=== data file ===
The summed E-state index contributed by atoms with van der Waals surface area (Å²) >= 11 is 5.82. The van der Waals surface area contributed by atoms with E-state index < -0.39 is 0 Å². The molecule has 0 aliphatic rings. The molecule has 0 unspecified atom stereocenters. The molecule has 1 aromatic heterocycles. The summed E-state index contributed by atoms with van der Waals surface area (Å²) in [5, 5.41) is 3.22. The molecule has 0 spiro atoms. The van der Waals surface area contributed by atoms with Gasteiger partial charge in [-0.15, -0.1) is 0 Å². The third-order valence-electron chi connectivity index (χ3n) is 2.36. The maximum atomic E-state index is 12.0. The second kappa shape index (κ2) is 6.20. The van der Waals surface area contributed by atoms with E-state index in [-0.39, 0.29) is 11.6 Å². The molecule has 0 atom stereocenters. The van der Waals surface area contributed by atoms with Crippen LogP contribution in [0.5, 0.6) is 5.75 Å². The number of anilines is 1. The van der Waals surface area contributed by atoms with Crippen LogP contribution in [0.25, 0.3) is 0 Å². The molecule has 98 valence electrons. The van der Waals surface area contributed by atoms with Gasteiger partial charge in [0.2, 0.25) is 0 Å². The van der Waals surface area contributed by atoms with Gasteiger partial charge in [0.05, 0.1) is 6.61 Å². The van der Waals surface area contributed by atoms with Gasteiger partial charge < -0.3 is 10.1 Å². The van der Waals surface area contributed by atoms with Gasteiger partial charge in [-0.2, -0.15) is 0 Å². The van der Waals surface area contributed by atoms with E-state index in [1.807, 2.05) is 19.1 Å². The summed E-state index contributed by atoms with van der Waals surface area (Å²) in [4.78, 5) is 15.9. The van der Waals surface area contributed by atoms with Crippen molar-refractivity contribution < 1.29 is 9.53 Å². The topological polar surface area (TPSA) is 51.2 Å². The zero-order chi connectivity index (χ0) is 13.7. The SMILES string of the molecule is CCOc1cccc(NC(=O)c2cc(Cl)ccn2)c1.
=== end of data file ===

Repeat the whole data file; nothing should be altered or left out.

The summed E-state index contributed by atoms with van der Waals surface area (Å²) >= 11 is 5.82. The van der Waals surface area contributed by atoms with E-state index < -0.39 is 0 Å². The molecule has 0 aliphatic rings. The molecule has 0 unspecified atom stereocenters. The molecule has 1 aromatic heterocycles. The summed E-state index contributed by atoms with van der Waals surface area (Å²) in [5, 5.41) is 3.22. The molecule has 0 spiro atoms. The van der Waals surface area contributed by atoms with Gasteiger partial charge in [-0.15, -0.1) is 0 Å². The third-order valence-electron chi connectivity index (χ3n) is 2.36. The maximum atomic E-state index is 12.0. The second kappa shape index (κ2) is 6.20. The van der Waals surface area contributed by atoms with E-state index in [-0.39, 0.29) is 11.6 Å². The molecule has 0 atom stereocenters. The van der Waals surface area contributed by atoms with Crippen LogP contribution in [0.5, 0.6) is 5.75 Å². The number of anilines is 1. The van der Waals surface area contributed by atoms with Crippen LogP contribution in [0.25, 0.3) is 0 Å². The molecule has 98 valence electrons. The van der Waals surface area contributed by atoms with Gasteiger partial charge in [0.2, 0.25) is 0 Å². The van der Waals surface area contributed by atoms with Gasteiger partial charge in [0.05, 0.1) is 6.61 Å². The van der Waals surface area contributed by atoms with Gasteiger partial charge < -0.3 is 10.1 Å². The van der Waals surface area contributed by atoms with Gasteiger partial charge in [-0.2, -0.15) is 0 Å². The van der Waals surface area contributed by atoms with E-state index in [1.807, 2.05) is 19.1 Å². The summed E-state index contributed by atoms with van der Waals surface area (Å²) in [4.78, 5) is 15.9. The van der Waals surface area contributed by atoms with Crippen molar-refractivity contribution < 1.29 is 9.53 Å². The topological polar surface area (TPSA) is 51.2 Å². The zero-order chi connectivity index (χ0) is 13.7. The SMILES string of the molecule is CCOc1cccc(NC(=O)c2cc(Cl)ccn2)c1.